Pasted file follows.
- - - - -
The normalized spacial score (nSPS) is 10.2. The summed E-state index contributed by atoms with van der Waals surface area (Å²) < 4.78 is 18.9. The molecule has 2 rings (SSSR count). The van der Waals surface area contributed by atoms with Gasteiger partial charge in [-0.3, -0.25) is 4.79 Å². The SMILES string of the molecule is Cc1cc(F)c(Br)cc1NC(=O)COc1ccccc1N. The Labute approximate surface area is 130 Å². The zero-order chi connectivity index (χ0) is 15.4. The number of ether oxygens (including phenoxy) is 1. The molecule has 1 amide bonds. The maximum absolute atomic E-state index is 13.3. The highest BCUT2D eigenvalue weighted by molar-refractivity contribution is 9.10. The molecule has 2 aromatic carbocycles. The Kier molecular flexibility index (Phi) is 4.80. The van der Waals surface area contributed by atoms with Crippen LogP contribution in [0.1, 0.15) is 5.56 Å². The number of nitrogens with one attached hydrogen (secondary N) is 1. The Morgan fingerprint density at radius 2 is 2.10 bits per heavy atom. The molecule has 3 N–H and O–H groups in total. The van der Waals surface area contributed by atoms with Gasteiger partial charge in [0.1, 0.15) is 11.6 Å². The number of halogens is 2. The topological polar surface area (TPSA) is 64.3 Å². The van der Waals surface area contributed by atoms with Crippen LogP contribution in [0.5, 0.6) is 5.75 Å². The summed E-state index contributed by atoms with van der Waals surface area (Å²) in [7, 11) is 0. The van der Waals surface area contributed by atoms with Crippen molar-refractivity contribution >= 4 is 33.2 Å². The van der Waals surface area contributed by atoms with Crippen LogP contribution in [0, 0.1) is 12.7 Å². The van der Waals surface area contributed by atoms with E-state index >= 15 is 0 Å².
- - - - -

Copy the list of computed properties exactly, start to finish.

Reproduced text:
The normalized spacial score (nSPS) is 10.2. The summed E-state index contributed by atoms with van der Waals surface area (Å²) < 4.78 is 18.9. The molecule has 2 rings (SSSR count). The van der Waals surface area contributed by atoms with Gasteiger partial charge in [-0.3, -0.25) is 4.79 Å². The SMILES string of the molecule is Cc1cc(F)c(Br)cc1NC(=O)COc1ccccc1N. The Labute approximate surface area is 130 Å². The zero-order chi connectivity index (χ0) is 15.4. The number of ether oxygens (including phenoxy) is 1. The molecule has 1 amide bonds. The maximum absolute atomic E-state index is 13.3. The highest BCUT2D eigenvalue weighted by molar-refractivity contribution is 9.10. The molecule has 2 aromatic carbocycles. The Kier molecular flexibility index (Phi) is 4.80. The van der Waals surface area contributed by atoms with Crippen LogP contribution in [0.1, 0.15) is 5.56 Å². The number of nitrogens with one attached hydrogen (secondary N) is 1. The Morgan fingerprint density at radius 2 is 2.10 bits per heavy atom. The molecule has 3 N–H and O–H groups in total. The van der Waals surface area contributed by atoms with Gasteiger partial charge in [0.1, 0.15) is 11.6 Å². The number of halogens is 2. The topological polar surface area (TPSA) is 64.3 Å². The van der Waals surface area contributed by atoms with Crippen LogP contribution in [0.5, 0.6) is 5.75 Å². The summed E-state index contributed by atoms with van der Waals surface area (Å²) in [7, 11) is 0. The van der Waals surface area contributed by atoms with Crippen molar-refractivity contribution >= 4 is 33.2 Å². The van der Waals surface area contributed by atoms with Crippen LogP contribution in [0, 0.1) is 12.7 Å². The van der Waals surface area contributed by atoms with E-state index >= 15 is 0 Å².